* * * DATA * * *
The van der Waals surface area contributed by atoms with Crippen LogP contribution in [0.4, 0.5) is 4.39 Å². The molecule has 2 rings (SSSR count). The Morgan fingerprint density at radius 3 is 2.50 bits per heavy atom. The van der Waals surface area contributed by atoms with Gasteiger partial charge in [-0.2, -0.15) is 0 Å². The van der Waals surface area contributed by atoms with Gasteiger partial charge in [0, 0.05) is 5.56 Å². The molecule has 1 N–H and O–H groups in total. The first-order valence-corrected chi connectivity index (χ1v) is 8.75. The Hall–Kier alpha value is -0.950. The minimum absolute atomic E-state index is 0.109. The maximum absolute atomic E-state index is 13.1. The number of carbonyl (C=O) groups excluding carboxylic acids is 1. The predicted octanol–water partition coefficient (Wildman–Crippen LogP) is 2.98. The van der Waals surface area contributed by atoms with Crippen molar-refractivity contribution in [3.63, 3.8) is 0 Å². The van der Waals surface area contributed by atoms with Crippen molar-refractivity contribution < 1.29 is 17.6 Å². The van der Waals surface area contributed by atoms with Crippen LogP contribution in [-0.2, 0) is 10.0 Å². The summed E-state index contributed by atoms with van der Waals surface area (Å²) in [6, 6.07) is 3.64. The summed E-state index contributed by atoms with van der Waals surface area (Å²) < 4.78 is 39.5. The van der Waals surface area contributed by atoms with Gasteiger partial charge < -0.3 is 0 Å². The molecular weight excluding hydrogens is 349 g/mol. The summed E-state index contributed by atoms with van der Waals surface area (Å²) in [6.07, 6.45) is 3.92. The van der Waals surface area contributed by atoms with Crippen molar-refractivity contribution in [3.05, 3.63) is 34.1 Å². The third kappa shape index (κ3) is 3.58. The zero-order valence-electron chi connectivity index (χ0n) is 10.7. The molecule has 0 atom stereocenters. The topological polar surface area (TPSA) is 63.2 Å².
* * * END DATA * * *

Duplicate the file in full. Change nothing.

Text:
The van der Waals surface area contributed by atoms with Crippen LogP contribution in [0.4, 0.5) is 4.39 Å². The molecule has 2 rings (SSSR count). The Morgan fingerprint density at radius 3 is 2.50 bits per heavy atom. The van der Waals surface area contributed by atoms with Gasteiger partial charge in [-0.2, -0.15) is 0 Å². The van der Waals surface area contributed by atoms with Gasteiger partial charge in [0, 0.05) is 5.56 Å². The molecule has 1 N–H and O–H groups in total. The first-order valence-corrected chi connectivity index (χ1v) is 8.75. The Hall–Kier alpha value is -0.950. The minimum absolute atomic E-state index is 0.109. The maximum absolute atomic E-state index is 13.1. The number of carbonyl (C=O) groups excluding carboxylic acids is 1. The predicted octanol–water partition coefficient (Wildman–Crippen LogP) is 2.98. The van der Waals surface area contributed by atoms with Crippen molar-refractivity contribution in [3.63, 3.8) is 0 Å². The van der Waals surface area contributed by atoms with Crippen molar-refractivity contribution < 1.29 is 17.6 Å². The van der Waals surface area contributed by atoms with Crippen LogP contribution in [-0.2, 0) is 10.0 Å². The summed E-state index contributed by atoms with van der Waals surface area (Å²) in [6, 6.07) is 3.64. The summed E-state index contributed by atoms with van der Waals surface area (Å²) < 4.78 is 39.5. The van der Waals surface area contributed by atoms with Gasteiger partial charge < -0.3 is 0 Å². The molecular weight excluding hydrogens is 349 g/mol. The summed E-state index contributed by atoms with van der Waals surface area (Å²) in [6.07, 6.45) is 3.92. The van der Waals surface area contributed by atoms with Crippen molar-refractivity contribution in [3.05, 3.63) is 34.1 Å². The third kappa shape index (κ3) is 3.58. The zero-order valence-electron chi connectivity index (χ0n) is 10.7. The molecule has 0 atom stereocenters. The topological polar surface area (TPSA) is 63.2 Å².